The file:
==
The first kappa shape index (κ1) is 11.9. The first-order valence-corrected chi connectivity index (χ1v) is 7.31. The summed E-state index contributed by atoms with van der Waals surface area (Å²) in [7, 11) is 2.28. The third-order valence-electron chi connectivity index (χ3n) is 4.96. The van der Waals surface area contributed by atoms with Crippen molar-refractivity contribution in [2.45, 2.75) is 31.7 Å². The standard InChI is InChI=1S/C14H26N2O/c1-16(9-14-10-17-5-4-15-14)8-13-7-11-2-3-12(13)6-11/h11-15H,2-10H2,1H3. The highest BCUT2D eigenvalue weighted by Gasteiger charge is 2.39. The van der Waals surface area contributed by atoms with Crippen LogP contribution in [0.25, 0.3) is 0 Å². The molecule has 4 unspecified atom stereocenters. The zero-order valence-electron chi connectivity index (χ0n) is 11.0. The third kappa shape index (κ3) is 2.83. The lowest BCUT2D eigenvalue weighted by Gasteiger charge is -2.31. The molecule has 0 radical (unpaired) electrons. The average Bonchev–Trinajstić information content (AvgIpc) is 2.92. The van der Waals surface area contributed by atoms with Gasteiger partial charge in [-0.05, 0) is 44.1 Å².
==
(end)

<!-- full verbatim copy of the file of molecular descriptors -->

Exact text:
The first kappa shape index (κ1) is 11.9. The first-order valence-corrected chi connectivity index (χ1v) is 7.31. The summed E-state index contributed by atoms with van der Waals surface area (Å²) in [7, 11) is 2.28. The third-order valence-electron chi connectivity index (χ3n) is 4.96. The van der Waals surface area contributed by atoms with Crippen molar-refractivity contribution in [2.45, 2.75) is 31.7 Å². The standard InChI is InChI=1S/C14H26N2O/c1-16(9-14-10-17-5-4-15-14)8-13-7-11-2-3-12(13)6-11/h11-15H,2-10H2,1H3. The highest BCUT2D eigenvalue weighted by Gasteiger charge is 2.39. The van der Waals surface area contributed by atoms with Crippen LogP contribution in [0.25, 0.3) is 0 Å². The molecule has 4 unspecified atom stereocenters. The zero-order valence-electron chi connectivity index (χ0n) is 11.0. The third kappa shape index (κ3) is 2.83. The lowest BCUT2D eigenvalue weighted by Gasteiger charge is -2.31. The molecule has 0 radical (unpaired) electrons. The average Bonchev–Trinajstić information content (AvgIpc) is 2.92. The van der Waals surface area contributed by atoms with Gasteiger partial charge in [-0.05, 0) is 44.1 Å².